Find out what critics have had to say about the Royal Opera House’s revival of David McVicar’s production of Mozart’s opera.

Photograph: ROH/Camilla Greenwell 2022

Broadway World: ***** “Every scene brings fresh ideas and new wonders. We open with an immense dragon puppet flying around the stage to the consternation of our hero Tamino. After he faints away, three ladies (Alexandra Lowe, Gabrielė Kupšytė and Kseniia Nikolaieva) rescue him. Tamino (Filippe Manu) awakens and with new friend Papageno (Gyula Orent) begins a Homeric quest to rescue his heart’s desire Pamina (Anna Prohaska).The dragon isn’t seen again but such exquisite staging is a statement of intent for what it is come from designer John MacFarlane.”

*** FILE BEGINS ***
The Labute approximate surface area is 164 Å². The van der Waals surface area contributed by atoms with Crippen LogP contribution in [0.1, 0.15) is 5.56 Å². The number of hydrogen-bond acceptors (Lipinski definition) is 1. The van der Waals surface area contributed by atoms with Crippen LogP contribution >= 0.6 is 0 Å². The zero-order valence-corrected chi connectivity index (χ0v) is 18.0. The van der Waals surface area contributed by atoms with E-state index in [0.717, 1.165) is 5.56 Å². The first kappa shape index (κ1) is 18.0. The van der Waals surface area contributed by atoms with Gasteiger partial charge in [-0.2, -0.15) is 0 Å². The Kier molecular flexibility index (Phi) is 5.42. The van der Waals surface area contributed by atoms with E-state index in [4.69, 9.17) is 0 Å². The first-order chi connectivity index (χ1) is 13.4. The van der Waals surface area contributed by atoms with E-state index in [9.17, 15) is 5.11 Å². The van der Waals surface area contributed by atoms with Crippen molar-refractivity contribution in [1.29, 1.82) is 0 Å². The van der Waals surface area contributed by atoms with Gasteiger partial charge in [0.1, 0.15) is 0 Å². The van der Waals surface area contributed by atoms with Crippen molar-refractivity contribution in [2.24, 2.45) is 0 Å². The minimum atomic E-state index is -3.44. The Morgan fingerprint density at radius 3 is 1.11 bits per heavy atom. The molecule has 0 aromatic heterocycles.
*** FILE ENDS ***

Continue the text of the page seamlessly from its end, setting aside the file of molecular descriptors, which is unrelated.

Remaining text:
The Guardian: *** “But there’s a spirit of sheer entertainment trying to break out in this show. The cast and musicians just need the excuse to release the Magic Flute into the weird masonic pantomime it really is, whose meaning lies in its messy inconsistencies, not its sunlit coherence. For the rest of the run, get down to Covent Garden and be the audience that helps Emelyanychev get Mozart’s party started.”

London Unattached: “Returning to this production of the Magic Flute has been a pleasure: it has retained its magic for me, and added a layer of intellectual intrigue. Despite everyone’s familiarity with the score, this cast brings exuberance, ensuring that for the audience it feels like the drama is unfolding for the first time.”

The Stage:**** “Sensitive revival of an accomplished production”

The Independent: **** “There are a few opera productions that don’t grow stale, they just get better, and so it is with director David McVicar’s version of The Magic Flute.”

The Magic Flute continues to play at the Royal Opera House until the 28th January 2023.


%d bloggers like this: